contains between 60,000 and 70,000 young nursery stock of all varieties. As previously stated, the cultivation of nursery stock is gone in for on a more extensive scale than formerly, the young stuff being sent all over Victoria, a leading firm of nurserymen in Melbourne being supplied at one time with lines totalling 10,000. It is only to be supposed that a great amount of labour is required in the working of the orchard and nursery, at the present time Mr. Thornell employing two men, one of whom resides with his family all the year round, in a four-roomed cottage erected on the nursery, exclusive of his own and his son's labour. Great care has also to be exercised, the apples all being worked on blight-proof stocks, being first grafted in order to make them blight-proof and then budded to the varieties required. The birds have not been found to be so troublesome as of late. I might here state that Mr. Thornell has invented a simple and ingenious contrivance for the destruction of birds, which has been found to be very efficacious, as well as economical, and within the reach of all, as many as 250 minahs being caught in six weeks. It consists of a frame about 8 feet square, covered with ordinary netting wire, to which a line is attached. It is slightly raised up from the ground and a quantity of rotten fruit placed underneath, which attracts the minahs, who go underneath the netting in order to get at the fruit. The line is then pulled, with the result that the frame falls upon the birds, who are then removed and killed ad libitum. As many as 12 birds have been caught in this way at one time. It has the advantage also of saving powder and shot. Of course this is only of use when the fruit is gathered. The plan adopted for the preservation of the fruit held over is to place it upon layers of dry grass or ferns, which is first laid upon dry sandy soil, and then covered over with thatch grass. By adopting this plan it is found that the fruit is kept in good condition for a much longer time than by any other process. At the present time there are about 100 cases of apples being treated in this way. The orchard is ploughed over sometimes once a year, sometimes twice, but generally the latter-during the spring and autumn. Mr. Thornell is also very large land owner in the district, having in all about 400 acres, as much as 14 an acre being given in some cases, besides which he possesses a great deal of property in the city, as well as in South Yarra and Prahran, all of which brings him in a fair rental. At one time he represented the district in the shire council, and, until a few weeks ago, he occupied the position of treasurer of the Somerville Fruitgrowers' Association, of which he is a prominent member. When Mr. Thornell, senr., first came into the district he had nothing beyond the land which he bought from the Crown. Mr. T. Thornell is one of few men who can say that he never paid one penny in rental during his lifetime. At one time he dabbled in speculation in buying and selling properties previous to the land boom and was very successful, the land boom not affecting him beyond decreasing the value of his pro perties. Mrs. T. Thornell, who was a very large prizetaker at the late shows, has a splendid collection of preserves of between 100 and 200 bottles of all varieties. The son was also successful in carrying off the first prize for the best pony at the show, out of 22 entries. (P.3, Mornington Standard, 16-7-1896.)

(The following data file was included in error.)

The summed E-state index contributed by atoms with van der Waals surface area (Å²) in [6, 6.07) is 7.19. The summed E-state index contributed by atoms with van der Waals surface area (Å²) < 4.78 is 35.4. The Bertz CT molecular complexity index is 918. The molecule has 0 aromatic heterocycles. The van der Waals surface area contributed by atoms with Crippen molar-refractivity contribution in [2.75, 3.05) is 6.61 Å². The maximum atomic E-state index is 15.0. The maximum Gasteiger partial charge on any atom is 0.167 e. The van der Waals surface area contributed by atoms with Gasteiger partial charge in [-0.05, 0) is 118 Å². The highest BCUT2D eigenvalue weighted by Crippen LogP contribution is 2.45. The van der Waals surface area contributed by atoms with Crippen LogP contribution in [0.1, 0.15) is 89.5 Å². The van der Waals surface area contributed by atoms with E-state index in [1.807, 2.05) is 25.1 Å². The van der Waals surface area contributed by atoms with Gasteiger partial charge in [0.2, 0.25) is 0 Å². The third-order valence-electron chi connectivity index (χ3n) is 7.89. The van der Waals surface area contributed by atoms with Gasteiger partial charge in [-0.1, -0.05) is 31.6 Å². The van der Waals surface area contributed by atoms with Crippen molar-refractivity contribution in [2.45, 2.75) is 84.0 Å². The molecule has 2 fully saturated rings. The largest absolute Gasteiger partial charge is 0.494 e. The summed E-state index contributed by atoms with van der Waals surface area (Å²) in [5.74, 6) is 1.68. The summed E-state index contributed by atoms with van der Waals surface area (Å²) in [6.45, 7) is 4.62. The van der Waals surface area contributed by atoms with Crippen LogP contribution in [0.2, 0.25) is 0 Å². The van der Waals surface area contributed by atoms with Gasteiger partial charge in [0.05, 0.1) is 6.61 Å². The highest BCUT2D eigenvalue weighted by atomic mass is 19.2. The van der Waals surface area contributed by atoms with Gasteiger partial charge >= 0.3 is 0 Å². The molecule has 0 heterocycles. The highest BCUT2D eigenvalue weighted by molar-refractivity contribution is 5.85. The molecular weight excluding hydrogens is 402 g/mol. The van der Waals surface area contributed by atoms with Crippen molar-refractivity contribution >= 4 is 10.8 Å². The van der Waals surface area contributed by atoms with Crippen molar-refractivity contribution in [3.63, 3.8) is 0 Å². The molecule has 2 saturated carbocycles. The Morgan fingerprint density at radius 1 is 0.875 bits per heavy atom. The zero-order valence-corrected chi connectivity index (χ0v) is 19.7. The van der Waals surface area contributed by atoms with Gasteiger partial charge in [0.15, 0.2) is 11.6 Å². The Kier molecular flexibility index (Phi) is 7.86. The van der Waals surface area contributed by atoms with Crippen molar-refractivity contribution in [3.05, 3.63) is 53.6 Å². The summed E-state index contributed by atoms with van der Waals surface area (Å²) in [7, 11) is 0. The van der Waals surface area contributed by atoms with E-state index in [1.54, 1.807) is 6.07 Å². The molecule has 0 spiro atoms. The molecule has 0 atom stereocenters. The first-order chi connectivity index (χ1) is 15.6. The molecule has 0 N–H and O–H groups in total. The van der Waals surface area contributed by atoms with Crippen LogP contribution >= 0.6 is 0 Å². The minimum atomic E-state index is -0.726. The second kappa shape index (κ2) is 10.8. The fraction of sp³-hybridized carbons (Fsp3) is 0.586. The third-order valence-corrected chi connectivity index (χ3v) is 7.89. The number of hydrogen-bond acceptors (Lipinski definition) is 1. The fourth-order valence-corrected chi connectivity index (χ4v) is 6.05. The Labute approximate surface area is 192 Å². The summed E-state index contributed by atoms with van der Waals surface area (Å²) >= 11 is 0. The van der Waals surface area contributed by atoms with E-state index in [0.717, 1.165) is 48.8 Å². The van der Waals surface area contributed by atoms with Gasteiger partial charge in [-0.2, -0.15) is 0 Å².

N.B. The journalist confused land boom with bust. Thornell sold during the boom,when his properties would have increased in value.